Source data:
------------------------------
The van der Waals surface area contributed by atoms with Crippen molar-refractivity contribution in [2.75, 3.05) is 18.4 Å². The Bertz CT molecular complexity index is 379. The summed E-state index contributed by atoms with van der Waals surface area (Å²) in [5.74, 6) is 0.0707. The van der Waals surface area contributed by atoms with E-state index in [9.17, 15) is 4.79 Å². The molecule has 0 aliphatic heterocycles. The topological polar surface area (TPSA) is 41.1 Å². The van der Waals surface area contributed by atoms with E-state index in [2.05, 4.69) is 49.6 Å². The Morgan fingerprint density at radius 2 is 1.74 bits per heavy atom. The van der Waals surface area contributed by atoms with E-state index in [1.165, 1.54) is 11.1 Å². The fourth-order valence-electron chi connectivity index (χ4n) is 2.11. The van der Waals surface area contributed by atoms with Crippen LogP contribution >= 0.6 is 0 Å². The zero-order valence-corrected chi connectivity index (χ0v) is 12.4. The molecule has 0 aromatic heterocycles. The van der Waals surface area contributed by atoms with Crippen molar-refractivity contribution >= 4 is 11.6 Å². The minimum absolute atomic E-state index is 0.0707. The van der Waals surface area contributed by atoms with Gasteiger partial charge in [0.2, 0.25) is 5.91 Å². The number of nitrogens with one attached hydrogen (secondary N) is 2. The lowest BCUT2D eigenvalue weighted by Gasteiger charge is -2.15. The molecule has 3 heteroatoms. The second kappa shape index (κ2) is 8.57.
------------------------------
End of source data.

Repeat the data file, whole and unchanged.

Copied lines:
The van der Waals surface area contributed by atoms with Crippen molar-refractivity contribution in [2.75, 3.05) is 18.4 Å². The Bertz CT molecular complexity index is 379. The summed E-state index contributed by atoms with van der Waals surface area (Å²) in [5.74, 6) is 0.0707. The van der Waals surface area contributed by atoms with E-state index in [9.17, 15) is 4.79 Å². The molecule has 0 aliphatic heterocycles. The topological polar surface area (TPSA) is 41.1 Å². The van der Waals surface area contributed by atoms with E-state index in [2.05, 4.69) is 49.6 Å². The Morgan fingerprint density at radius 2 is 1.74 bits per heavy atom. The van der Waals surface area contributed by atoms with E-state index in [1.165, 1.54) is 11.1 Å². The fourth-order valence-electron chi connectivity index (χ4n) is 2.11. The van der Waals surface area contributed by atoms with Crippen LogP contribution >= 0.6 is 0 Å². The zero-order valence-corrected chi connectivity index (χ0v) is 12.4. The molecule has 0 aromatic heterocycles. The van der Waals surface area contributed by atoms with Crippen molar-refractivity contribution >= 4 is 11.6 Å². The minimum absolute atomic E-state index is 0.0707. The van der Waals surface area contributed by atoms with Gasteiger partial charge in [0.2, 0.25) is 5.91 Å². The number of nitrogens with one attached hydrogen (secondary N) is 2. The lowest BCUT2D eigenvalue weighted by Gasteiger charge is -2.15. The molecule has 3 heteroatoms. The second kappa shape index (κ2) is 8.57.